8. Listen to your favorite song. No, really, do it right now.

The fact that music can boost your mood has been well-documented and well-researched. It also shouldn't be that surprising — nothing feels better than listening to the music you love.

You can also increase productivity by turning on your computers! Photo via iStock.

If you've got the blues (oof), listening to music can make you feel totally jazzed (yikes) and ready to rock (I'm so sorry) the rest of your day. Which will get you all set up for a better week.

Plus, your favorite song is awesome. That's why it's your favorite, right?

9. This one might be obvious: Pet an animal.

Ever wonder why you love petting animals so much? Well, same reason you like pretty much anything. Brain chemicals!

Petting animals releases oxytocin, which is a feel-good hormone that improves mood while reducing stress and anxiety.

"Sorry your week was so RUFF. Get it? I'm a dog." Photo via iStock.

If you have a pet, today is a good day to force them to cuddle with you. If you don't have a pet, don't worry, there are options. You can either recruit someone else's pet or just follow a random dog down the street. Eventually you'll get close enough to pet them.

If the dog's owner gets mad at you, just tell them you're doing it for the oxytocin. Tell them you're having a bad week and this is how you plan to turn it around. You can even tell them it's an act of kindness on their part! Which will make their day better too! Remember the two birds?

It's not too late to turn this bad week into a great one.

The key here is that you shouldn't give up. We all have bad days, bad afternoons, bad hours. Those are temporary states, and they don't define you.

If you can break out of a mental funk, you can become more productive, more energized, and happier. Life's too short to wallow in the bad times, and it's definitely too short to have a bad week.

You're the captain of the U.S.S. Workweek. You can turn it around whenever you want.

Photo by Louis Hansel on Unsplash
True

This story was originally shared on Capital One.

Inside the walls of her kitchen at her childhood home in Guatemala, Evelyn Klohr, the founder of a Washington, D.C.-area bakery called Kakeshionista, was taught a lesson that remains central to her business operations today.

"Baking cakes gave me the confidence to believe in my own brand and now I put my heart into giving my customers something they'll enjoy eating," Klohr said.

While driven to launch her own baking business, pursuing a dream in the culinary arts was economically challenging for Klohr. In the United States, culinary schools can open doors to future careers, but the cost of entry can be upwards of $36,000 a year.

Through a friend, Klohr learned about La Cocina VA, a nonprofit dedicated to providing job training and entrepreneurship development services at a training facility in the Washington, D.C-area.

La Cocina VA's, which translates to "the kitchen" in Spanish, offers its Bilingual Culinary Training program to prepare low-and moderate-income individuals from diverse backgrounds to launch careers in the food industry.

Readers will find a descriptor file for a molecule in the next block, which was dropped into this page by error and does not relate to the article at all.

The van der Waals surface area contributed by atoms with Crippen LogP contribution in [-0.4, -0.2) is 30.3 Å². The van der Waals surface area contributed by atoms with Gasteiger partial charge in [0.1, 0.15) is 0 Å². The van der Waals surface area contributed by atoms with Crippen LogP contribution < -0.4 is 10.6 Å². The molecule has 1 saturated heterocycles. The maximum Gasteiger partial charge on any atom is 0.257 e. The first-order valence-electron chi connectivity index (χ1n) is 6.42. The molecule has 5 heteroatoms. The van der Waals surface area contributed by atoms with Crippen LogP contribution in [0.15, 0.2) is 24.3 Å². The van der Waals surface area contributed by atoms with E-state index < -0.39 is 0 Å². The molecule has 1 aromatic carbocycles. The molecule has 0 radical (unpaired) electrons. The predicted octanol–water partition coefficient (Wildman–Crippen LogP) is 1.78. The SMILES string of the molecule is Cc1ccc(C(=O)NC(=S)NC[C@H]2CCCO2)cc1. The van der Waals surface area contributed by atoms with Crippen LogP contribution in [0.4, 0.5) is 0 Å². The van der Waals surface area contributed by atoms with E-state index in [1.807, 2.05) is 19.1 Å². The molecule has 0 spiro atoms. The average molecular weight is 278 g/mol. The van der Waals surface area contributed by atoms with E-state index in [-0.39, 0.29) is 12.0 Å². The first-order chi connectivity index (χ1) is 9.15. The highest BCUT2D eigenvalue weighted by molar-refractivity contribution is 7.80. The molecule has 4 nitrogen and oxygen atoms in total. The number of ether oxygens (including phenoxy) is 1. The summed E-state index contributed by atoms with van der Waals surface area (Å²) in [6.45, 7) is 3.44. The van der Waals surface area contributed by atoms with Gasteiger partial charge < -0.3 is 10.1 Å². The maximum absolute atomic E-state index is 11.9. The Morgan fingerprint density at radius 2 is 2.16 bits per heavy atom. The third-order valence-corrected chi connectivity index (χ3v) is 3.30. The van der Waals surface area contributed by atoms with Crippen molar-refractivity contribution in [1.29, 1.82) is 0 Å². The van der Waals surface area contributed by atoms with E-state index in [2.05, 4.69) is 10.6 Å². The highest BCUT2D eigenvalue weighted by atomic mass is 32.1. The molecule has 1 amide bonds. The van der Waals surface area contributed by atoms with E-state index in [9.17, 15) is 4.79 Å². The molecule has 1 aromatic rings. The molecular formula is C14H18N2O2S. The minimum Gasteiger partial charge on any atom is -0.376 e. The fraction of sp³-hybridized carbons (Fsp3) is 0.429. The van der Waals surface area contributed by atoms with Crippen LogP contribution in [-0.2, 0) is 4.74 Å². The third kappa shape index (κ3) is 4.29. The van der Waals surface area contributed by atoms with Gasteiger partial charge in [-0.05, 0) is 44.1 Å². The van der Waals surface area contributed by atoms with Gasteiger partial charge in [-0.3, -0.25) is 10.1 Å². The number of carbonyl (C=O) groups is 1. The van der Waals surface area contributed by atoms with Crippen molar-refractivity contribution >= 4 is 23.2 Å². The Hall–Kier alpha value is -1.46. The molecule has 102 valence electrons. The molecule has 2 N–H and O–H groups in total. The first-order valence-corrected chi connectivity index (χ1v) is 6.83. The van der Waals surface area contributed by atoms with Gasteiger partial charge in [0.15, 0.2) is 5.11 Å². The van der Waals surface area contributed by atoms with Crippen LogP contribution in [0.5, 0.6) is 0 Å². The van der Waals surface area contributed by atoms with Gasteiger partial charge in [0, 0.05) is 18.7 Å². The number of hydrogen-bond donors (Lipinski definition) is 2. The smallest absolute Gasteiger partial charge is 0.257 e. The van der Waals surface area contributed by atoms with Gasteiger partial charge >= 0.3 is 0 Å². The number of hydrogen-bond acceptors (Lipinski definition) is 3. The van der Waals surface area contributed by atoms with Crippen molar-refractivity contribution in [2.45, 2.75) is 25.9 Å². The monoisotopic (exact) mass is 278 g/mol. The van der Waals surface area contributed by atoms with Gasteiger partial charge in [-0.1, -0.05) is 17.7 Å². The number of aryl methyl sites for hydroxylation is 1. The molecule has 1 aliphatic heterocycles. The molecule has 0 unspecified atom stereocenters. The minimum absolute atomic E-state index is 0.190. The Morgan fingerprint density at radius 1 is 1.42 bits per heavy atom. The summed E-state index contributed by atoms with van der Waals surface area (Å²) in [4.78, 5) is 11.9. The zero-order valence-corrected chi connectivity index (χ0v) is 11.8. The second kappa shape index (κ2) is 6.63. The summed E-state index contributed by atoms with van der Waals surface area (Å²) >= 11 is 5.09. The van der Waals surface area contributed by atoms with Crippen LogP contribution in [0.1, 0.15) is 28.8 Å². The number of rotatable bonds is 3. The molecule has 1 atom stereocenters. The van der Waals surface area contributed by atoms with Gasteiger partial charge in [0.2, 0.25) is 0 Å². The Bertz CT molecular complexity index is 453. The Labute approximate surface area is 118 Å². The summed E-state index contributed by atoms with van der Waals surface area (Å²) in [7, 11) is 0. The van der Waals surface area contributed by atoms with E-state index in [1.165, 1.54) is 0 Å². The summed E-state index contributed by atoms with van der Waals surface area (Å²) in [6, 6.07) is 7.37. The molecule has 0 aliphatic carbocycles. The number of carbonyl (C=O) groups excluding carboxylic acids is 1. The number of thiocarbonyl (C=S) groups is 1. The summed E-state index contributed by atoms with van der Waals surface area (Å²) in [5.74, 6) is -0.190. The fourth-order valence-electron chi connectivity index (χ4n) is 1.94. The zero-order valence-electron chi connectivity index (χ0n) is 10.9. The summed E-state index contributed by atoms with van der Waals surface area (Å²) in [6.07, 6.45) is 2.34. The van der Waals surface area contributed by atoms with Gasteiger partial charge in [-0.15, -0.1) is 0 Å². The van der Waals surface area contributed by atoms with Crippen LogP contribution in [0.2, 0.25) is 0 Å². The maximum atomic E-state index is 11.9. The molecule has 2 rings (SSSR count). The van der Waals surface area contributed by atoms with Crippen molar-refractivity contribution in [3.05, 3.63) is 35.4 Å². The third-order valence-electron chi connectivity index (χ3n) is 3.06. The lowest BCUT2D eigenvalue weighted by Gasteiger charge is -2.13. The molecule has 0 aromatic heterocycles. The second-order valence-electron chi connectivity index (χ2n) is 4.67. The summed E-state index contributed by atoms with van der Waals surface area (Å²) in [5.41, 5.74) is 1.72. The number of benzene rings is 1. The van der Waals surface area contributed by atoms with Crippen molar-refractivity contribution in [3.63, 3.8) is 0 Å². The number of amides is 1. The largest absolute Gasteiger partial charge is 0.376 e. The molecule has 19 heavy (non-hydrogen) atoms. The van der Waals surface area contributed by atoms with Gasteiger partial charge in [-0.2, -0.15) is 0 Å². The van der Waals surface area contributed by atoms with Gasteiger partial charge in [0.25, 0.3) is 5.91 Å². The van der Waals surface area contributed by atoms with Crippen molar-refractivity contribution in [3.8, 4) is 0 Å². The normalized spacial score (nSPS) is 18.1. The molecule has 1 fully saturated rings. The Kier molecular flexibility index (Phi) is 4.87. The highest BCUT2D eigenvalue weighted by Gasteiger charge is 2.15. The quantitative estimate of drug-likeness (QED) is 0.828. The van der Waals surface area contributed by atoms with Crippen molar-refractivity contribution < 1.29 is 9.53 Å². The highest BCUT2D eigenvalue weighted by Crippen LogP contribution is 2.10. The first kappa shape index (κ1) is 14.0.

That program gave Klohr the ability to fully immerse herself in the baking industry within a professional kitchen facility and receive training in an array of subjects including culinary skills, food safety, career development and English language classes.

Keep Reading Show less

This article originally appeared on 12.02.19


Just imagine being an 11-year-old boy who's been shuffled through the foster care system. No forever home. No forever family. No idea where you'll be living or who will take care of you in the near future.

Then, a loving couple takes you under their care and chooses to love you forever.

What could one be more thankful for?

That's why when a fifth grader at Deerfield Elementary School in Cedar Hills, Utah was asked by his substitute teacher what he's thankful for this Thanksgiving, he said finally being adopted by his two dads.

via OD Action / Twitter

To the child's shock, the teacher replied, "that's nothing to be thankful for," and then went on a rant in front of 30 students saying that "two men living together is a sin" and "homosexuality is wrong."

While the boy sat there embarrassed, three girls in the class stood up for him by walking out of the room to tell the principal. Shortly after, the substitute was then escorted out of the building.

While on her way out she scolded the boy, saying it was his fault she was removed.

RELATED: A gay couple's pride flag helped give a young teen the courage to come out to their family

One of the boy's parents-to-be is Louis van Amstel, is a former dancer on ABC's "Dancing with the Stars." "It's absolutely ridiculous and horrible what she did," he told The Salt Lake Tribune. "We were livid. It's 2019 and this is a public school."

The boy told his parents-to-be he didn't speak up in the classroom because their final adoption hearing is December 19 and he didn't want to do anything that would interfere.

He had already been through two failed adoptions and didn't want it to happen again.

via Loren Javier / Flickr

A spokesperson for the Alpine School District didn't go into detail about the situation but praised the students who spoke out.

"Fellow students saw a need, and they were able to offer support," David Stephenson said. "It's awesome what happened as far as those girls coming forward."

RELATED: A homophobic ad was placed next to a pizza shop. They messed with the wrong place.

He also said that "appropriate action has been taken" with the substitute teacher.

"We are concerned about any reports of inappropriate behavior and take these matters very seriously," Kelly Services, the school the contracts out substitute teachers for the district, said in a statement. "We conduct business based on the highest standards of integrity, quality, and professional excellence. We're looking into this situation."

After the incident made the news, the soon-to-be adoptive parents' home was covered in paper hearts that said, "We love you" and "We support you."

Religion is supposed to make us better people.

But what have here is clearly a situation where a woman's judgement about what is good and right was clouded by bigoted dogma. She was more bothered by the idea of two men loving each other than the act of pure love they committed when choosing to adopt a child.